Escalating public awareness about food pathogens and unhealthy chemical additives has sparked an appetite among venture funds for startups focused on making eating safer.
In recent months, VCs have funded a full platter of food-related startups—including developers of testing applications and makers of actual food—in a spending spree driven by consumer demand for higher quality edibles and desire to avert such incidents as last year’s E. coli spinach scare.
For example, Vigilistics Inc., a developer of software for monitoring food processing operations, is one of more than a half-dozen companies catering to the food industry that have secured VC funding in recent months. The Mission Viejo, Calif.-based company raised $2.8 million from Tech Coast Angels and Garage Technology Ventures. Other portfolio companies include a maker of devices for measuring bacteria in meat, an organic seafood distributor, a pork producer, and a developer of gaseous ozone technology for cold storage.
So far, food-related venture investments haven’t taken a large bite out of funds. With the exception of Novazone Inc., which raised more than $20 million in six VC rounds over the past three years, food-related investments have commonly been in the range of a few million dollars. But that could change, entrepreneurs say, as recently funded startups return for later rounds.
Plus the need for new solutions is undisputed. Worldwide, an estimated 2 million people or more die each year as a result of diarrheal diseases commonly linked to contaminated food and water, according to the World Health Organization. In the United States, the Centers for Disease Control estimates that 76 million Americans get sick and 5,000 die from food-borne illnesses each year.
About 200 people in 21 different states were sickened and three died after eating spinach tainted by E. coli in August and September of last year. Three months later, about 60 Taco Bell patrons in New Jersey, New York, Pennsylvania and Delaware got sick from eating green onions contaminated with the bacteria.
Some interpret VCs’ recent fondness for food plays as an extension of the industry’s newfound fascination with environmentally friendly technologies. “We’re seeing a trend taking place where consumers are saying: ‘I want safe food, but I also want you to reduce the use of chemicals in my food,” says David Cope, CEO of Novazone, which uses ozone derived from oxygen to disinfect and store food. “But how do you do that? That’s the intersection where cleantech comes in.”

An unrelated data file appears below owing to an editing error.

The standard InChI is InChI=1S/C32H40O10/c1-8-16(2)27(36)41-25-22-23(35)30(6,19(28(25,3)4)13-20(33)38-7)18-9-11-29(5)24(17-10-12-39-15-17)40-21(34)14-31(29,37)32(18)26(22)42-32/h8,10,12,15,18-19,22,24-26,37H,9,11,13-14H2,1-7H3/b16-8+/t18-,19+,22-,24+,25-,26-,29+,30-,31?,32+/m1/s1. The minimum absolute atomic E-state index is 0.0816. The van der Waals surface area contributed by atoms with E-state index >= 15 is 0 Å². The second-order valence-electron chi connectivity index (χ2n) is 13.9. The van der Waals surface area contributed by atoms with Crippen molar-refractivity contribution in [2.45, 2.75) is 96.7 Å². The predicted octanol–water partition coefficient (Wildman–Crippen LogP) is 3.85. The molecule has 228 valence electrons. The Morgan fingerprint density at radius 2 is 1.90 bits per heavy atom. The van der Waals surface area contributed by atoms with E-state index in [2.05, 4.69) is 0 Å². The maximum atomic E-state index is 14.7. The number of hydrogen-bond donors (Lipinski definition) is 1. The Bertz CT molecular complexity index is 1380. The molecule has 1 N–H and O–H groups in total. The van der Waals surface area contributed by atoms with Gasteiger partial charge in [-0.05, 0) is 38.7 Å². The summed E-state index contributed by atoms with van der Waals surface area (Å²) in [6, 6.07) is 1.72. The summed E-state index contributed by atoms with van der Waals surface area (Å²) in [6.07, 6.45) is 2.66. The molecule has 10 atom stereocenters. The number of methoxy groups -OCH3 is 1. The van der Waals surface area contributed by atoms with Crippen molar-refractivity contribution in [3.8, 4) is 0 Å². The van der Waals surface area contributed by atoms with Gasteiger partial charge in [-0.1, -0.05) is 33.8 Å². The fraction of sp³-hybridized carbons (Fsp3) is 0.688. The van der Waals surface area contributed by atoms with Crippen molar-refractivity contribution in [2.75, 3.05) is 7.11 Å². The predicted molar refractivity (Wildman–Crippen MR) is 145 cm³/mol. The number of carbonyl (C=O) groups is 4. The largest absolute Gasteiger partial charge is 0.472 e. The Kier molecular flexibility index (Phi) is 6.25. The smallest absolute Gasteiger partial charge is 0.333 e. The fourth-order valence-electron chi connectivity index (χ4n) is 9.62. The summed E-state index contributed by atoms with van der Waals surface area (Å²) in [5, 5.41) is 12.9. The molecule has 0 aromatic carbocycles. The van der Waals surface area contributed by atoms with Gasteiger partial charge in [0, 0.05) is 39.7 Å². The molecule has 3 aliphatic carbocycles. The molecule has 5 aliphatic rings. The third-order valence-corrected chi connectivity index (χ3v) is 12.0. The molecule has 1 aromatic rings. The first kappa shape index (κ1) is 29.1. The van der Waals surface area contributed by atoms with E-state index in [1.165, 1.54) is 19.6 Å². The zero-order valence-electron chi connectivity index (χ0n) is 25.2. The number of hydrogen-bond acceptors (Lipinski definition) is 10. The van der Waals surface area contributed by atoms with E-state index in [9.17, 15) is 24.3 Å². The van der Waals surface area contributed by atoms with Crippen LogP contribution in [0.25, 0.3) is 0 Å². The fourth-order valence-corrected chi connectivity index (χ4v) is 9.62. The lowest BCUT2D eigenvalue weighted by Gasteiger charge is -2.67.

Greg Sullivan, a managing director at Vancouver-based Chrysalix Energy Venture Management, says his firm’s investment in Livermore, Calif.-based Novazone in December was motivated by the expectation that the company can deliver a more energy-efficient storage technology than rivals.
Clearly some business activities, such as raising pigs or selling organic shrimp, hardly qualify in this category. But entrepreneurs in more tech-intensive food startups are eager to describe their companies as cleantech plays. Cleantech investing is also expanding into water purification. In December, VCs invested $4 million in WaterHealth International, which makes products for treating water contaminated with bacteria, viruses and the protozoan pathogen Cryptosporidium. The new round followed a $7.2 million investment five months earlier.
Other water companies that have piqued VC interest include Boka, a Menlo Park, Calif.-based developer of water treatment technology backed by Khosla Ventures and EnviroTower. (EnviroTower, which is funded by NGEN Partners and XPV Venture Partners, markets an alternative to chemical water treatment.)
While VCs may be attracted to the organic label, the public markets aren’t as enamored with it. Shares of two of the largest organic food retailers, Whole Foods and Wild Oats, have fallen in the past six months, though both still maintain price-to-earnings’ ratios above 30. No prominent companies in the organic food business have registered to go public, either.
Still, entrepreneurs and food safety experts see strong prospects for technologies tailored for massive processing and distribution networks.
A key issue is that the scale at which produce is grown and packaged today makes it difficult to isolate tainted items. Some of the largest farming operations might harvest 1 million heads of lettuce a day. “If the contamination is at .01 percent, how are you going to find it if you don’t sample that one head of lettuce that has it?” asks Amy Charkowski, assistant professor of plant pathology at the University of Wisconsin at Madison.
Because of the logistical challenges and cost associated with testing every head of lettuce or chicken for exposure to illness-causing bacteria, many food experts believe more detailed product tracking would be a more feasible solution. Politicians are echoing that view. Sen. Charles Schumer (D-N.Y.) in December called for the Food & Drug Administration to begin tracking produce and introduced a bill that would make one new federal agency responsible for food safety monitoring.
Whether they invest in tracking or testing technologies, VCs will funnel larger sums into food and water safety in coming years, Sullivan predicts. As for exits, those will come, too, most likely in the form of acquisitions, though possibly also through public markets, he says.
“There’s a real need to mitigate some of the risks we’re seeing with contamination and pathogens creeping into the food supply,” he says. “And these are very large markets.”
A longer version of this story previously was published in Venture Capital Journal, a sister publication.